Alexander the Great is one of the most successful rulers and military strategists of all time. He was only 33-years-old when he died in Babylon in 323 BC. He said before his death that he was leaving his kingdom to “the strongest.” If he had wanted his empire to exist in peace after his death, he chose the wrong words. His men took this to mean that the strongest of them would take the place of Alexander. This naturally led to fighting. Amidst all of the bickering, plans for the burial of the king were being made, which also appears to have been bickered about. Plans were made and changed several times before Ptolemy had his body placed in Memphis, Egypt.
Alexander the Great was born in Pella in 356 BC. He was the son of King Philip II of Macedonia and the student of the great Greek Philosopher Aristotle. He had his first military victory when he was only 16-years-old. Despite his obvious strengths as a king’s son, Philip and Alexander had a falling out when Philip chose a new wife of Macedonian birth. There was talk of producing a “legitimate” heir. This angered Alexander and he and his mother were exiled. Nonetheless, Alexander became king when his father was assassinated during his daughter’s wedding. He was 20-years-old. By the time he was 26-years-old, he had conquered the Persian Empire.
Because of Alexander’s great success in life, brought about by his tenacity and daring, he was greatly revered in death. This is how we know where his tomb was in certain places at certain times. There are records of such people as Julius Caesar, Cleopatra and Caligula (who may have had his breastplate stolen out of his sarcophagus) visiting his tomb. We also know that Alexander the Great’s body may have been placed in a golden sarcophagus. There is mention of it in descriptions of his body being moved to Memphis. There is further mention of it after it had been moved.
Either Ptolemy or his son Philadelphus moved Alexander’s body to a new tomb in Alexandria. No description of this tomb exists. The tomb in Alexandria was replaced by another in Alexandria by Ptolemy Philopator around 215 BC. Philopator had a mausoleum erected in the center of Alexandria. In it, he placed some of his ancestors and Alexander the Great. There is record of Alexander the Great’s golden sarcophagus being melted down and sold in 89 BC. It was replaced by a glass sarcophagus.
The last definite record we have of the tomb of Alexander the Great dates to roughly 215 AD, when Caracella visited the tomb. War came to Alexandria during the 3rd century. The city was attacked and ransacked repeatedly over the course of many years. It is possible that the tomb of Alexander the Great was destroyed, partially destroyed and/or robbed at this time. If the tomb remained standing after these events, as some accounts suggest, then it is likely that it was destroyed during the famous earthquake and tsunami that struck Alexandria in 365 AD. If, by some chance, the tomb or the corpse survived the tsunami, it is likely that the tomb was lost around 400 AD when the Christians began demanding that pagans cease to worship false gods. As Alexander the Great was worshipped in his death, he would have been a prime candidate for destruction. If the revered king’s body and tomb were still intact at this time, they may not have stood a chance against the Christians.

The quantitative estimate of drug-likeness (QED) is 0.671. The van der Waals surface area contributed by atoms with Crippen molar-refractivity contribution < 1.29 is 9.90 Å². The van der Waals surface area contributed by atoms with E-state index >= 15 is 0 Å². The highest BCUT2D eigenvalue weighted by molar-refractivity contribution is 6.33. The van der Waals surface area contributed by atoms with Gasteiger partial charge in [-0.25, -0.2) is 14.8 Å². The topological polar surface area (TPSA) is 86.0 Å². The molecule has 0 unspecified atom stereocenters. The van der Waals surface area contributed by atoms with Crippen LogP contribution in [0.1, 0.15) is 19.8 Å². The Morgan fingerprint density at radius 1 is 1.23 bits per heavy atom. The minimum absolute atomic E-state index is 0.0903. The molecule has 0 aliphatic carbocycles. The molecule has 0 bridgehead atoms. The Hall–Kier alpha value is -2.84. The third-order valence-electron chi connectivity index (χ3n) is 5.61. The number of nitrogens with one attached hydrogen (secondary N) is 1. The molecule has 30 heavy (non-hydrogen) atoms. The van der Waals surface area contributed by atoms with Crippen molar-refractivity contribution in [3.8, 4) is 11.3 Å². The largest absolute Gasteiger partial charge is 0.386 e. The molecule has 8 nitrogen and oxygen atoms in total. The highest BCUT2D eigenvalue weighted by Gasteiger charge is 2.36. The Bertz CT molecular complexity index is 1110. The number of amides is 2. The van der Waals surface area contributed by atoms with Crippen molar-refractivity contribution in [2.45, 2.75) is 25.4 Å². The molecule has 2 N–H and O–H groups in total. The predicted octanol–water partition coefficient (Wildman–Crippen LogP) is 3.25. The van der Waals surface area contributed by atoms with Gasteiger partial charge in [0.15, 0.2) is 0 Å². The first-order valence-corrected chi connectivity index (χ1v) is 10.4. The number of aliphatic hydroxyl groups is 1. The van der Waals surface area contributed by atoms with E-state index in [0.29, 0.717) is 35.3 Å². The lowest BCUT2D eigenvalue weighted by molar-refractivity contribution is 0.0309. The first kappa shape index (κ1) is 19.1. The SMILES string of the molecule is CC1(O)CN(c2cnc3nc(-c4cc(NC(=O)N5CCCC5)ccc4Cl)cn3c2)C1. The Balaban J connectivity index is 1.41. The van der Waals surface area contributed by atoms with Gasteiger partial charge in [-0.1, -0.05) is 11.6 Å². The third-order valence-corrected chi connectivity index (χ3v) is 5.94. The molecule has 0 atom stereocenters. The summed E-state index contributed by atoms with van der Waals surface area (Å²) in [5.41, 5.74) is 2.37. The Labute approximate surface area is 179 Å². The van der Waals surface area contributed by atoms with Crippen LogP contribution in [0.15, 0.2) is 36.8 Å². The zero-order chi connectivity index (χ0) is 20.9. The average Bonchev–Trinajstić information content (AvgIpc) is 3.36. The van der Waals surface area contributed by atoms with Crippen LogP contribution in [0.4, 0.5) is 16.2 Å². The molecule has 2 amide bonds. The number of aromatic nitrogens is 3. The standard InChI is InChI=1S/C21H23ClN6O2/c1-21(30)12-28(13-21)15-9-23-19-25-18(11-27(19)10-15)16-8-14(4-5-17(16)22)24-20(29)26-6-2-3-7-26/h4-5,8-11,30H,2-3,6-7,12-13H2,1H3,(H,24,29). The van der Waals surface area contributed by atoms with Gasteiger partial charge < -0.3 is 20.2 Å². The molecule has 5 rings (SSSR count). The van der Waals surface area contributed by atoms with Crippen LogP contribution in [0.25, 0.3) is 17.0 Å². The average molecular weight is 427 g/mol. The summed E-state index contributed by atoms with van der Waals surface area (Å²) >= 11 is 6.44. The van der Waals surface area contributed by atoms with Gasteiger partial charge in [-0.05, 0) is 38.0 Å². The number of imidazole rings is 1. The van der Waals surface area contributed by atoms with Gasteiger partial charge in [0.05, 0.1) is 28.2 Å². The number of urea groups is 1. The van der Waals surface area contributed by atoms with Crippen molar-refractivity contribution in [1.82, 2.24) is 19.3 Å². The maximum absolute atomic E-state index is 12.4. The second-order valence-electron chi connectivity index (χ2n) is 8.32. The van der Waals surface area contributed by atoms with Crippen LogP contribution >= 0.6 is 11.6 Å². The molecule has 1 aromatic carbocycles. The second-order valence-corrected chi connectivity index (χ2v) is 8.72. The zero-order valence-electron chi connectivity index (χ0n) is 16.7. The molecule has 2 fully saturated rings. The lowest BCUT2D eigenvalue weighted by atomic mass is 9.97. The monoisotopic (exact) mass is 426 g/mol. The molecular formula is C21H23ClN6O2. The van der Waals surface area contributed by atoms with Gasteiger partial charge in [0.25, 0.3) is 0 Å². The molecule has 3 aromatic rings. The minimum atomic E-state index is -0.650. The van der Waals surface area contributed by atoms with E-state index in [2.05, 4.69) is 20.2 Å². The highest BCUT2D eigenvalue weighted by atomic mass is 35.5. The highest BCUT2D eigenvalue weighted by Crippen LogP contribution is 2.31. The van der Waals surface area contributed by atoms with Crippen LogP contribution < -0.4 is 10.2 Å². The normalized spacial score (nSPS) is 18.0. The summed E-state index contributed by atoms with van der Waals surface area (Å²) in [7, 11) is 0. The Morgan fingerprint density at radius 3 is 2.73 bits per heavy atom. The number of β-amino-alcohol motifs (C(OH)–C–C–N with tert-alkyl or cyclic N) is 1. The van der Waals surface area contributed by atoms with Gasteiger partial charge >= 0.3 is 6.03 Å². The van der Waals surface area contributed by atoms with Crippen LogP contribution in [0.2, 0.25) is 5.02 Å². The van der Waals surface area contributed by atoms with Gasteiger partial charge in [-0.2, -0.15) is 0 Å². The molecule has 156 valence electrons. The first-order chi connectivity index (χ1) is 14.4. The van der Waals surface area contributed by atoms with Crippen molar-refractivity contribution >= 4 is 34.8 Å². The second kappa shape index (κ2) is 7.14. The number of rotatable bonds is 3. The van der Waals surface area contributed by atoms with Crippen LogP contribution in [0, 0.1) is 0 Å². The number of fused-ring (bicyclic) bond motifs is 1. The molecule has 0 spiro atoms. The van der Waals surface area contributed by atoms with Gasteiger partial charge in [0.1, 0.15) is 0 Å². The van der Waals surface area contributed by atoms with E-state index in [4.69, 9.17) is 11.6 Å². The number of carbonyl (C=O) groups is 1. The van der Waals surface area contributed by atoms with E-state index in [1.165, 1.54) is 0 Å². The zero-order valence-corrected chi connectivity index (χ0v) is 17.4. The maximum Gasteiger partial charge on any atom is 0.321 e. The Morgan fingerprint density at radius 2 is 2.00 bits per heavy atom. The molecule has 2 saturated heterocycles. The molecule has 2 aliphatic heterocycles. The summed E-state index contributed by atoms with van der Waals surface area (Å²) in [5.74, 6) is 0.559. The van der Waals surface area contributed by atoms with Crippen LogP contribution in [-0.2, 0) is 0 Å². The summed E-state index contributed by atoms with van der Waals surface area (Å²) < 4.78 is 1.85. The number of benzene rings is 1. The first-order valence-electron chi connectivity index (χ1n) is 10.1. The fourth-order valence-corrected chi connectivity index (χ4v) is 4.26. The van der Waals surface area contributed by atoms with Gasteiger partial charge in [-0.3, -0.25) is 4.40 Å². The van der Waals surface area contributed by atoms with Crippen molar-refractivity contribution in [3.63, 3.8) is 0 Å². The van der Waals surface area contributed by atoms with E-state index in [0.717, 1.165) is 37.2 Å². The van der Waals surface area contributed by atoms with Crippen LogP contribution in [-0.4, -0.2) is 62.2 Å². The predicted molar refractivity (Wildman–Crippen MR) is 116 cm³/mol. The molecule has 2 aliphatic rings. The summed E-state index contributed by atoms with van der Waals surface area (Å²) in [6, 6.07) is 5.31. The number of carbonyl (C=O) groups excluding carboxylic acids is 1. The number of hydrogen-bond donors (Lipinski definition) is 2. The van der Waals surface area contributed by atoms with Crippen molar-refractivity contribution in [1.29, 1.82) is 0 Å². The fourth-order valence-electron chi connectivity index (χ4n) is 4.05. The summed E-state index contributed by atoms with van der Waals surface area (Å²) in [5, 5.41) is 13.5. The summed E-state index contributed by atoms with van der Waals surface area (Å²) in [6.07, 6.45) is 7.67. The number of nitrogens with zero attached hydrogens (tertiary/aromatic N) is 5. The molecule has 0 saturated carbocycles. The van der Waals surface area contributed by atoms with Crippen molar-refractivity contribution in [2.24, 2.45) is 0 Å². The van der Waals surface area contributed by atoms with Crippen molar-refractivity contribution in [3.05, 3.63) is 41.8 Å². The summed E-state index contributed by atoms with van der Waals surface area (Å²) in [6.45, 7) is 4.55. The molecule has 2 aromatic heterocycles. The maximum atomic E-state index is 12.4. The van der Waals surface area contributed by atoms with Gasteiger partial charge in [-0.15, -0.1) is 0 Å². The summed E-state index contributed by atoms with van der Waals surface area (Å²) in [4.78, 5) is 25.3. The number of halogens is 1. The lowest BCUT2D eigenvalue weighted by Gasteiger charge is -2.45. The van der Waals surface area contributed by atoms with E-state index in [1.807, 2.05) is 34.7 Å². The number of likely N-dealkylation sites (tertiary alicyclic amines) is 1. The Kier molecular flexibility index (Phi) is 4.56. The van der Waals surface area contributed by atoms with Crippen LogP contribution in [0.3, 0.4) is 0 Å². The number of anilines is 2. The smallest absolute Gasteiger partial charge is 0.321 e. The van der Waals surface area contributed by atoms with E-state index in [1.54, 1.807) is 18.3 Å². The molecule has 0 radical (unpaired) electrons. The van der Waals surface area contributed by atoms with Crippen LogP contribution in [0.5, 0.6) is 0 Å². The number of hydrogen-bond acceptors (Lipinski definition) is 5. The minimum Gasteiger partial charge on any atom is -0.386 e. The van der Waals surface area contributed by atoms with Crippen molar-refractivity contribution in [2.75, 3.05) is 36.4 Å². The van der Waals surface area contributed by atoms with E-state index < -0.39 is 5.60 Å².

After this time period, there is no reference to the location of Alexander the Great’s tomb. To this day, no trace of any of his three tombs has been found, as far as we know. Nor has his sarcophagus, body or any of the relics supposedly buried with him been found. If his tomb had been looted, we may stand a chance of finding these things elsewhere than Alexandria. If it was destroyed by the massive tsunami that presumably took other treasures with it, chances are we will never find any trace of it.
The general consensus, and most likely truth, is that the final resting place of Alexander the Great was in Alexandria, Egypt. There have been claims that Alexander’s tomb may be found elsewhere and that there is evidence for such. However, the evidence that it was in Alexandria when it either was destroyed or looted beyond recognition is overwhelming by comparison. Nonetheless, we must conclude at this point that the fate of the tomb of Alexander the Great is unknowable as it stands.
Chugg, Andrew, The Tomb of Alexander, retrieved 8/11/10, alexanderstomb.com/main/index.html
Alexander the Great, retrieved 8/11/10, historyofmacedonia.org/AncientMacedonia/AlexandertheGreat.html